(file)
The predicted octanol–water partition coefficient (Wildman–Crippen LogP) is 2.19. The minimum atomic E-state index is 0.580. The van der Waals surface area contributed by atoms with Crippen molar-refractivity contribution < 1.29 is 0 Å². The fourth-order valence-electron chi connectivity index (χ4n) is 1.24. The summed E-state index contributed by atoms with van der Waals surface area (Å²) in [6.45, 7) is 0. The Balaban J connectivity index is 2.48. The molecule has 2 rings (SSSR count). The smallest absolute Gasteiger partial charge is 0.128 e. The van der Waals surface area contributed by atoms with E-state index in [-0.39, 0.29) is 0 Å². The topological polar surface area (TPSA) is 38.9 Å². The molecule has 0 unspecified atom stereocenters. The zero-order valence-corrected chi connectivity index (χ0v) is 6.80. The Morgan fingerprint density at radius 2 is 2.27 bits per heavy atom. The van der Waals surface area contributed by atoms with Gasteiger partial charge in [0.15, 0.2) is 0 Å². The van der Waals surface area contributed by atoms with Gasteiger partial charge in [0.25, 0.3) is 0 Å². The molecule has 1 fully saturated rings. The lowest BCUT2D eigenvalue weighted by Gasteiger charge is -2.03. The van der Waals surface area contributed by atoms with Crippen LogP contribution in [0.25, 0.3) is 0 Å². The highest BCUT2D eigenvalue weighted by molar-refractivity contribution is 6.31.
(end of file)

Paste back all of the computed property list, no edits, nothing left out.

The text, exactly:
The predicted octanol–water partition coefficient (Wildman–Crippen LogP) is 2.19. The minimum atomic E-state index is 0.580. The van der Waals surface area contributed by atoms with Crippen molar-refractivity contribution < 1.29 is 0 Å². The fourth-order valence-electron chi connectivity index (χ4n) is 1.24. The summed E-state index contributed by atoms with van der Waals surface area (Å²) in [6.45, 7) is 0. The Balaban J connectivity index is 2.48. The molecule has 2 rings (SSSR count). The smallest absolute Gasteiger partial charge is 0.128 e. The van der Waals surface area contributed by atoms with E-state index in [-0.39, 0.29) is 0 Å². The topological polar surface area (TPSA) is 38.9 Å². The molecule has 0 unspecified atom stereocenters. The zero-order valence-corrected chi connectivity index (χ0v) is 6.80. The Morgan fingerprint density at radius 2 is 2.27 bits per heavy atom. The van der Waals surface area contributed by atoms with Gasteiger partial charge in [0.15, 0.2) is 0 Å². The van der Waals surface area contributed by atoms with Gasteiger partial charge in [0.25, 0.3) is 0 Å². The molecule has 1 fully saturated rings. The lowest BCUT2D eigenvalue weighted by Gasteiger charge is -2.03. The van der Waals surface area contributed by atoms with Crippen LogP contribution in [0.25, 0.3) is 0 Å². The highest BCUT2D eigenvalue weighted by molar-refractivity contribution is 6.31.